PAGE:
feel

verb
\ ˈfēl How to pronounce feel (audio) \
felt\ ˈfelt How to pronounce feel (audio) \; feeling

Definition of feel

 (Entry 1 of 2)

transitive verb

1a : to handle or touch in order to examine, test, or explore some quality She felt the fabric to see if it was wool.
b : to perceive by a physical sensation coming from discrete end organs (as of the skin or muscles) He felt a sudden pain in his leg.
2a : to undergo passive experience of continually felt the resentment of his competitors
b : to have one's sensibilities markedly affected by felt the insult deeply
3 : to ascertain by cautious trial usually used with out feeling out the sentiments of their neighbors on the subject of school improvements
4a : to be aware of by instinct or inference feel trouble brewing
b : believe, think say what you really feel
5 US slang : to understand (someone) : to know how (someone) feels Yeah, I feel you on that. I fall asleep every time I'm in the car as well.— Scott Sugarman When you buckle your chinstrap up, it's with a purpose, dog! Do you feel me?— Eric Berry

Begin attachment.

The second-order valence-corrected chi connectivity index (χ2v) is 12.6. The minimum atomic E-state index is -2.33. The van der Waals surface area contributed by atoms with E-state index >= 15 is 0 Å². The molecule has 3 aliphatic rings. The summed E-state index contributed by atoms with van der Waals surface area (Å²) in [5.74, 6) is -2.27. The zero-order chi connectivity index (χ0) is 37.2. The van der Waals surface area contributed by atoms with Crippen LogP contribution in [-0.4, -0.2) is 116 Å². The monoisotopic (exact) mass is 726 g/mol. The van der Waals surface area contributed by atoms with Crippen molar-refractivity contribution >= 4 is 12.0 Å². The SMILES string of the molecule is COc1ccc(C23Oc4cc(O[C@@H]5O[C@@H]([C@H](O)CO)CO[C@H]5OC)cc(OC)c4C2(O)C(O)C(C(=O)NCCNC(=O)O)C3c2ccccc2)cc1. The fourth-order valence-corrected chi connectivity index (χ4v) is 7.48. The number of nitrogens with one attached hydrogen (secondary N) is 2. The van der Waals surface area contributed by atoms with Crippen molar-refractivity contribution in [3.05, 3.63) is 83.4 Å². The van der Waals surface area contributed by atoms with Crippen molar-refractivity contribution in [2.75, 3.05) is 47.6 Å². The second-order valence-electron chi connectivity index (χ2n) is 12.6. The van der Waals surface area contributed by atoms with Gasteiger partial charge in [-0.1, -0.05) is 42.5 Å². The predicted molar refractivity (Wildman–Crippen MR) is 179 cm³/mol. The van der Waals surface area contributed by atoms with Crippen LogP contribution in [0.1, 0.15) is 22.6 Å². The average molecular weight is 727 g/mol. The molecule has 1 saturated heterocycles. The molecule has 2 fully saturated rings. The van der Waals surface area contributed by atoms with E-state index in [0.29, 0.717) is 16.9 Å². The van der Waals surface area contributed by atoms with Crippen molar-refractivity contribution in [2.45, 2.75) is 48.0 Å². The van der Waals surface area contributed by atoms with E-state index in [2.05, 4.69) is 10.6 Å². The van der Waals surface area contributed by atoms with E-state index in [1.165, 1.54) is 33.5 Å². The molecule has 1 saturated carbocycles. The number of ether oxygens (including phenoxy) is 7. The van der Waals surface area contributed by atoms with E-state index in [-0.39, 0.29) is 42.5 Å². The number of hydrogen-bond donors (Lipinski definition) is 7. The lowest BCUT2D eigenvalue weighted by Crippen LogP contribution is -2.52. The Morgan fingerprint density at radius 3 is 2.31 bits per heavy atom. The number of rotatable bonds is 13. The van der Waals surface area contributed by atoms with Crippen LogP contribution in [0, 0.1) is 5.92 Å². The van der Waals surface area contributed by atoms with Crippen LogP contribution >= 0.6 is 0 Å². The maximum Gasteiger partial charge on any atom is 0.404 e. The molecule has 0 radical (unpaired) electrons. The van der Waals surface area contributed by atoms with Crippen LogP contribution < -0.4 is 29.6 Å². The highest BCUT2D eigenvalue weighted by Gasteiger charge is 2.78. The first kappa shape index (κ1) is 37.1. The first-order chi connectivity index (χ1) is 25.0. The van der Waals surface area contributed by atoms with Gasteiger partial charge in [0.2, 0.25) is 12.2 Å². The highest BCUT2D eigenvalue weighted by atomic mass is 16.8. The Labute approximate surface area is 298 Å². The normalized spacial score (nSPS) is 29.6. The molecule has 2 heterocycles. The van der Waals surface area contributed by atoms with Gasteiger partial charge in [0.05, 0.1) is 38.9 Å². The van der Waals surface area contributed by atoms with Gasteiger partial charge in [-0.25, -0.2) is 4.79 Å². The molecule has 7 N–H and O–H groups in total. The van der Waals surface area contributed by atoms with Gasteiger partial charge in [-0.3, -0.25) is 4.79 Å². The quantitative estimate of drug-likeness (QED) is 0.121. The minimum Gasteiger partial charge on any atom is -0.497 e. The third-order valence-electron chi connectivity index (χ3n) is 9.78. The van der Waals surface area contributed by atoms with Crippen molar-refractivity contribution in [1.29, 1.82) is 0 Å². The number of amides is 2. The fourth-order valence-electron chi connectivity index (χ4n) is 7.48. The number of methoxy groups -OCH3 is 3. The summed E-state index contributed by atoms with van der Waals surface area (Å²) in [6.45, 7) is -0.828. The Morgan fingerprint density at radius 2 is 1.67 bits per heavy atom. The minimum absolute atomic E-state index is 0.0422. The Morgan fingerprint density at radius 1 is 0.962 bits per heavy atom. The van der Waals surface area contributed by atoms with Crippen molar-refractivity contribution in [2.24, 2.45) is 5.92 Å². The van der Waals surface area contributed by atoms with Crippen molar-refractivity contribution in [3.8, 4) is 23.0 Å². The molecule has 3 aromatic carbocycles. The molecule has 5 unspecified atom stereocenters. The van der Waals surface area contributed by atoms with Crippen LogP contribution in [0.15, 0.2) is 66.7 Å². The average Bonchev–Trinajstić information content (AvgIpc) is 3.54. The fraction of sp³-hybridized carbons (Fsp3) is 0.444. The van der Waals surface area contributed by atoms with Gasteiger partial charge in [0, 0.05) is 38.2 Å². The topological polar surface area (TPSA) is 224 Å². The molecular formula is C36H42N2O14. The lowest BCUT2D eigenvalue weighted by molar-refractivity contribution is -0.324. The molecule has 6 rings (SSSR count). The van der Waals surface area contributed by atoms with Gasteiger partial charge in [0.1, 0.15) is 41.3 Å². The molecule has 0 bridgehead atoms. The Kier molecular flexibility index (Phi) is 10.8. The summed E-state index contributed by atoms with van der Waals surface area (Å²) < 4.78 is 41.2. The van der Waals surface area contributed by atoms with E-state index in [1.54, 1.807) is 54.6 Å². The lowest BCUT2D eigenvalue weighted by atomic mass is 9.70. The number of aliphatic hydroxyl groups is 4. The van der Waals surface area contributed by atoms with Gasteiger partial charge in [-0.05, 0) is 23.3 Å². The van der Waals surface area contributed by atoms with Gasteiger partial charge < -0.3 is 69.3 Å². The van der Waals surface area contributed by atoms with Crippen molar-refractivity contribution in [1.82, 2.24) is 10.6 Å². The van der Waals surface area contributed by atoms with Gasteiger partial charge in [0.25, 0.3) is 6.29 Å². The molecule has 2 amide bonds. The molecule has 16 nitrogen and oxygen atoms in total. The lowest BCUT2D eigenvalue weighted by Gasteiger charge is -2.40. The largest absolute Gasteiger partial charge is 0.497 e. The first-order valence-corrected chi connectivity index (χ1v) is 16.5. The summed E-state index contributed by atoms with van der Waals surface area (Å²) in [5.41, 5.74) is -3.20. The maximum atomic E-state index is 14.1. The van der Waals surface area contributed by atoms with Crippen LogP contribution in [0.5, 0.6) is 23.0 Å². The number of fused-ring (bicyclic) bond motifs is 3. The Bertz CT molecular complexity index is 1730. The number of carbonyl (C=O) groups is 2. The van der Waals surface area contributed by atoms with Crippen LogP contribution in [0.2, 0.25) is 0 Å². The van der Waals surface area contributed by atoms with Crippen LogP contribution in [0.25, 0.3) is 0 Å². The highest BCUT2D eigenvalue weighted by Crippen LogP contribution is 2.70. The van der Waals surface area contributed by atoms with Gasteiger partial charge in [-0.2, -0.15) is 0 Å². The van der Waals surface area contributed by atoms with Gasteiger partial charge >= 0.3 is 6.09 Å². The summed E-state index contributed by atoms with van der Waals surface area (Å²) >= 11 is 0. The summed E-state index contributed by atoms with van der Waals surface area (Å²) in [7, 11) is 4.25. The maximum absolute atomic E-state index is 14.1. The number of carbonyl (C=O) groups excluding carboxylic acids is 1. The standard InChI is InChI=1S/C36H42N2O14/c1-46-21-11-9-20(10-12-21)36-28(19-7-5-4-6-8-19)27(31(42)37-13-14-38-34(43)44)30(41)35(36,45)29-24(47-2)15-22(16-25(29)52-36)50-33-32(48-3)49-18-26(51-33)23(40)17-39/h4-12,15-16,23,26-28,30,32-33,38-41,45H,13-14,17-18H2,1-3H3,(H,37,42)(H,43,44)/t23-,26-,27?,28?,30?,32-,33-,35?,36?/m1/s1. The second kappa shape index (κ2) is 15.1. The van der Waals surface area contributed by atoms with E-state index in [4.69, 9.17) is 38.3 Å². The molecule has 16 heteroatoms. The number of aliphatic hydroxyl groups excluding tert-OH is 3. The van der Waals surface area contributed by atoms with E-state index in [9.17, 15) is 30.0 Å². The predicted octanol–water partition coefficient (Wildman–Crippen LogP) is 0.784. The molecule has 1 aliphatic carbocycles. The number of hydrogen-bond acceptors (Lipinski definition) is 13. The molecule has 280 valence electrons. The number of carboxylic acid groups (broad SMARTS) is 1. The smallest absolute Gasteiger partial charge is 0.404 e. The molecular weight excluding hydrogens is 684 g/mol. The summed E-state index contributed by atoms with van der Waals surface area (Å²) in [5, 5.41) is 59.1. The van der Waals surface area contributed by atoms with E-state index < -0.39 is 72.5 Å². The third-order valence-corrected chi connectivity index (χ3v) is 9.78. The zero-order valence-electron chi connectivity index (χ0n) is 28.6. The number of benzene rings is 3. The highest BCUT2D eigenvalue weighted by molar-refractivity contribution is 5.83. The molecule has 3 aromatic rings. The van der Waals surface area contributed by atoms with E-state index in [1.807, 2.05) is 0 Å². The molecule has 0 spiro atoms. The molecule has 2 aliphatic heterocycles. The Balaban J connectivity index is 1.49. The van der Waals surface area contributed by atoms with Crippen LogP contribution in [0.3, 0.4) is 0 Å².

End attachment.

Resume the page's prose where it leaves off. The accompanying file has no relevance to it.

intransitive verb

1a : to receive or be able to receive a tactile sensation lost the ability to feel in his fingertips
b : to search for something by using the sense of touch She felt in her purse for her keys.
2a : to be conscious of an inward impression, state of mind, or physical condition I feel sick.
b : to have a marked sentiment or opinion feels strongly about it
3 : seem it feels like spring today
4 : to have sympathy or pity I feel for you
feel like
: to have an inclination for feel like a walk?

feel

noun

Definition of feel (Entry 2 of 2)

2 : the sense of touch
3a : the quality of a thing as imparted through or as if through touch
b : typical or peculiar quality or atmosphere also : an awareness of such a quality or atmosphere
4 : intuitive knowledge or ability

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Synonyms for feel

Synonyms: Verb

Synonyms: Noun

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Examples of feel in a Sentence